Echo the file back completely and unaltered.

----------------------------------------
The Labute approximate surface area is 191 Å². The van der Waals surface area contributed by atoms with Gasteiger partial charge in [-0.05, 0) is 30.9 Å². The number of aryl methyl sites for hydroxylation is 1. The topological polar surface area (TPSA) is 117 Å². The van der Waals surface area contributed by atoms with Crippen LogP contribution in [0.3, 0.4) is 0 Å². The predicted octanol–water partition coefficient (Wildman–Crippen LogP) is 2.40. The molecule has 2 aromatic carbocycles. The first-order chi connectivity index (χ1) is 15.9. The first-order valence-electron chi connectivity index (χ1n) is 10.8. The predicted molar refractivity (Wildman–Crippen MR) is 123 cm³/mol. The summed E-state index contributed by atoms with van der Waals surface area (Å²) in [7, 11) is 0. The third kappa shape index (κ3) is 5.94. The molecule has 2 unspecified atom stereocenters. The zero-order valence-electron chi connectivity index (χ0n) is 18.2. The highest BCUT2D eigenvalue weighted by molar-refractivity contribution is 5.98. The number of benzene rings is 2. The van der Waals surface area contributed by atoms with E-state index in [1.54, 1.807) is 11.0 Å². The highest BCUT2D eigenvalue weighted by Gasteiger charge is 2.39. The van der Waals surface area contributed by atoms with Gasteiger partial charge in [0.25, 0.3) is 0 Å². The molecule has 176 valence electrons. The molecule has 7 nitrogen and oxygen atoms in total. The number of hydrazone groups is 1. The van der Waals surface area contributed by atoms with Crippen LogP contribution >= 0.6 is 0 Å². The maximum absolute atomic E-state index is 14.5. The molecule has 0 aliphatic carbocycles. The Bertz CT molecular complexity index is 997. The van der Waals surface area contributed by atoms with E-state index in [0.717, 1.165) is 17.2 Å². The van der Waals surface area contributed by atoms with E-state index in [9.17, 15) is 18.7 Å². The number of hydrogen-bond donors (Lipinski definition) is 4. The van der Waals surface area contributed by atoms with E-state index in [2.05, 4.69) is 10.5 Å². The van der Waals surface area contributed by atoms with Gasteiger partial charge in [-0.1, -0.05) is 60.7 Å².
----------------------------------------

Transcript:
The Labute approximate surface area is 191 Å². The van der Waals surface area contributed by atoms with Gasteiger partial charge in [-0.05, 0) is 30.9 Å². The number of aryl methyl sites for hydroxylation is 1. The topological polar surface area (TPSA) is 117 Å². The van der Waals surface area contributed by atoms with Crippen LogP contribution in [0.3, 0.4) is 0 Å². The predicted octanol–water partition coefficient (Wildman–Crippen LogP) is 2.40. The molecule has 2 aromatic carbocycles. The first-order chi connectivity index (χ1) is 15.9. The first-order valence-electron chi connectivity index (χ1n) is 10.8. The predicted molar refractivity (Wildman–Crippen MR) is 123 cm³/mol. The summed E-state index contributed by atoms with van der Waals surface area (Å²) in [7, 11) is 0. The third kappa shape index (κ3) is 5.94. The molecule has 2 unspecified atom stereocenters. The zero-order valence-electron chi connectivity index (χ0n) is 18.2. The highest BCUT2D eigenvalue weighted by molar-refractivity contribution is 5.98. The number of benzene rings is 2. The van der Waals surface area contributed by atoms with E-state index in [1.54, 1.807) is 11.0 Å². The highest BCUT2D eigenvalue weighted by Gasteiger charge is 2.39. The van der Waals surface area contributed by atoms with Gasteiger partial charge in [0.25, 0.3) is 0 Å². The molecule has 176 valence electrons. The molecule has 7 nitrogen and oxygen atoms in total. The number of hydrazone groups is 1. The van der Waals surface area contributed by atoms with Crippen LogP contribution >= 0.6 is 0 Å². The maximum absolute atomic E-state index is 14.5. The molecule has 0 aliphatic carbocycles. The Bertz CT molecular complexity index is 997. The van der Waals surface area contributed by atoms with E-state index in [0.717, 1.165) is 17.2 Å². The van der Waals surface area contributed by atoms with E-state index in [9.17, 15) is 18.7 Å². The number of hydrogen-bond donors (Lipinski definition) is 4. The van der Waals surface area contributed by atoms with E-state index in [2.05, 4.69) is 10.5 Å². The van der Waals surface area contributed by atoms with Gasteiger partial charge in [-0.1, -0.05) is 60.7 Å².